Newspaper article International Herald Tribune

U.S. Markets Set to Reopen after Storm Halts Trading ; Analysts Say Shutdown Won't Leave Lasting Mark on Prices or Volume

Newspaper article International Herald Tribune

U.S. Markets Set to Reopen after Storm Halts Trading ; Analysts Say Shutdown Won't Leave Lasting Mark on Prices or Volume

Article excerpt

The New York Stock Exchange and Nasdaq planned to resume trading Wednesday, and analysts said they expected no long-term effects from the closures.

Wall Street is preparing to reopen for business as New York slowly recovers from Hurricane Sandy.

The New York Stock Exchange and Nasdaq both planned to resume trading Wednesday following the unprecedented storm, which flooded many parts of the city and caused widespread power outages. The market closed for two days as what was left of Hurricane Sandy battered the East Coast, forcing thousands of people to evacuate and causing millions of dollars in damage.

"It's incredibly important to open these markets," said Miranda Mizen, director of equities research at TABB Group. "It says New York is open for business."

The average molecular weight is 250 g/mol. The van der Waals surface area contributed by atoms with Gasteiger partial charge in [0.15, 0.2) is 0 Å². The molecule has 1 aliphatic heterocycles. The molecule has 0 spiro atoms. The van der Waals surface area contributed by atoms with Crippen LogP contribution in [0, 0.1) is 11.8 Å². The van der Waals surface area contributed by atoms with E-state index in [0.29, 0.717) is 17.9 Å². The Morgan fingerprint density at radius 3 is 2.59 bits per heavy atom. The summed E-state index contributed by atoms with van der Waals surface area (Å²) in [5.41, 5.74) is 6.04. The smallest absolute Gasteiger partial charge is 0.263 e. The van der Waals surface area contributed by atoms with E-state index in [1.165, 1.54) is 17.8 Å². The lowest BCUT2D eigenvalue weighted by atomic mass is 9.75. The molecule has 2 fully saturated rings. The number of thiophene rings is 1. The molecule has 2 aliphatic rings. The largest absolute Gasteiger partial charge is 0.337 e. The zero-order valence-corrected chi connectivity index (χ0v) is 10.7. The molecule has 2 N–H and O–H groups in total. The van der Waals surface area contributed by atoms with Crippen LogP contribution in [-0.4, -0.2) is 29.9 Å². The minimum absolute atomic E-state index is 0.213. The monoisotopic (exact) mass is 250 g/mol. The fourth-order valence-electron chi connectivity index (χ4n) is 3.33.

The New York Stock Exchange is one of the world's most identifiable symbols of capitalism and its inability to operate is often viewed as a larger statement on stability of U.S. stock markets and the economy.

It is rare for the stock markets to close operations for two days. The last time the New York Stock Exchange did so for weather related reasons was 1888.

After terrorists attacked various American landmarks including the World Trade Center, the Big Board closed for four days. The reopening was heralded around the world as a sign of the strength of the United States.

"Barring any unforeseen circumstances we will be open," said Larry Leibowitz, the chief operating officer of NYSE Euronext, the parent of the Big Board. "We all see the need to get the exchange working as quickly as we can."

On Monday, the New York Stock Exchange battled rumors that the floor was under three feet of water. Mr. Leibowitz, who lives not far from the N.Y.S.E., walked through flooded streets Tuesday morning to get to work, but he said the water stopped about two blocks away from the exchange.

Global markets recovered their poise Tuesday, The Associated Press Reported. In Europe, the FTSE 100 index of leading British shares closed up 1 percent, while Germany's DAX rose 1 percent. The CAC 40 in France finished 1.5 percent higher.

There were strong performances by individual stocks in Europe, not least the oil company BP, which announced a big dividend increase, and UBS, which revealed plans to lay off 10,000 staff. …

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